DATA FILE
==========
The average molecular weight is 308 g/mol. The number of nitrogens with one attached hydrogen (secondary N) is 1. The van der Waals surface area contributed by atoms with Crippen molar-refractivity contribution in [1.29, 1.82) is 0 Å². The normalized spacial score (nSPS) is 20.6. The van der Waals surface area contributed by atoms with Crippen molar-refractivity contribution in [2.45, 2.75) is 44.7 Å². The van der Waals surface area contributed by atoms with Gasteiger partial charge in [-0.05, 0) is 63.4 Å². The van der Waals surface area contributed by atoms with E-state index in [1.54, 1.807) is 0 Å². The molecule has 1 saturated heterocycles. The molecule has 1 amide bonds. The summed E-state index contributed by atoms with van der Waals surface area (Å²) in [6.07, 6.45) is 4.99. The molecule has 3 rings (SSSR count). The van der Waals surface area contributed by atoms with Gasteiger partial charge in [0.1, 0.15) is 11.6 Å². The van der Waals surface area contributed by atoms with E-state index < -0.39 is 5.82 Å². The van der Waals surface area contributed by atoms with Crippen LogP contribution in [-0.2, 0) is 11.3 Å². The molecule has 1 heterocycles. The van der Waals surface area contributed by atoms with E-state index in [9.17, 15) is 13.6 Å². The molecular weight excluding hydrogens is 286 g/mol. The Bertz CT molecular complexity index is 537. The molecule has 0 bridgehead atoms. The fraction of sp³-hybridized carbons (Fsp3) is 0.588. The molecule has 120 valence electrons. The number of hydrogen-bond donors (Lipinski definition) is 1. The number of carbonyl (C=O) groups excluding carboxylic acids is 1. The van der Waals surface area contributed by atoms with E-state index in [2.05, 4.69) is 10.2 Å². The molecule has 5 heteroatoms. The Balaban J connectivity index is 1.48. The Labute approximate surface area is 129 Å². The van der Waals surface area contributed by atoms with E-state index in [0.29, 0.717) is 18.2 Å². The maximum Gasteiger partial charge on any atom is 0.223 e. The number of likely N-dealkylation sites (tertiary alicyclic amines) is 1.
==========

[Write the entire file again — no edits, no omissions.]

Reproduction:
The average molecular weight is 308 g/mol. The number of nitrogens with one attached hydrogen (secondary N) is 1. The van der Waals surface area contributed by atoms with Crippen molar-refractivity contribution in [1.29, 1.82) is 0 Å². The normalized spacial score (nSPS) is 20.6. The van der Waals surface area contributed by atoms with Crippen molar-refractivity contribution in [2.45, 2.75) is 44.7 Å². The van der Waals surface area contributed by atoms with Gasteiger partial charge in [-0.05, 0) is 63.4 Å². The van der Waals surface area contributed by atoms with E-state index in [1.54, 1.807) is 0 Å². The molecule has 1 saturated heterocycles. The molecule has 1 amide bonds. The summed E-state index contributed by atoms with van der Waals surface area (Å²) in [6.07, 6.45) is 4.99. The molecule has 3 rings (SSSR count). The van der Waals surface area contributed by atoms with Gasteiger partial charge in [0.1, 0.15) is 11.6 Å². The van der Waals surface area contributed by atoms with E-state index < -0.39 is 5.82 Å². The van der Waals surface area contributed by atoms with Crippen LogP contribution in [-0.2, 0) is 11.3 Å². The molecule has 1 heterocycles. The van der Waals surface area contributed by atoms with E-state index in [9.17, 15) is 13.6 Å². The molecular weight excluding hydrogens is 286 g/mol. The Bertz CT molecular complexity index is 537. The molecule has 0 bridgehead atoms. The fraction of sp³-hybridized carbons (Fsp3) is 0.588. The molecule has 120 valence electrons. The number of hydrogen-bond donors (Lipinski definition) is 1. The number of carbonyl (C=O) groups excluding carboxylic acids is 1. The van der Waals surface area contributed by atoms with E-state index in [2.05, 4.69) is 10.2 Å². The molecule has 5 heteroatoms. The Balaban J connectivity index is 1.48. The Labute approximate surface area is 129 Å². The van der Waals surface area contributed by atoms with E-state index in [0.29, 0.717) is 18.2 Å². The maximum Gasteiger partial charge on any atom is 0.223 e. The number of likely N-dealkylation sites (tertiary alicyclic amines) is 1.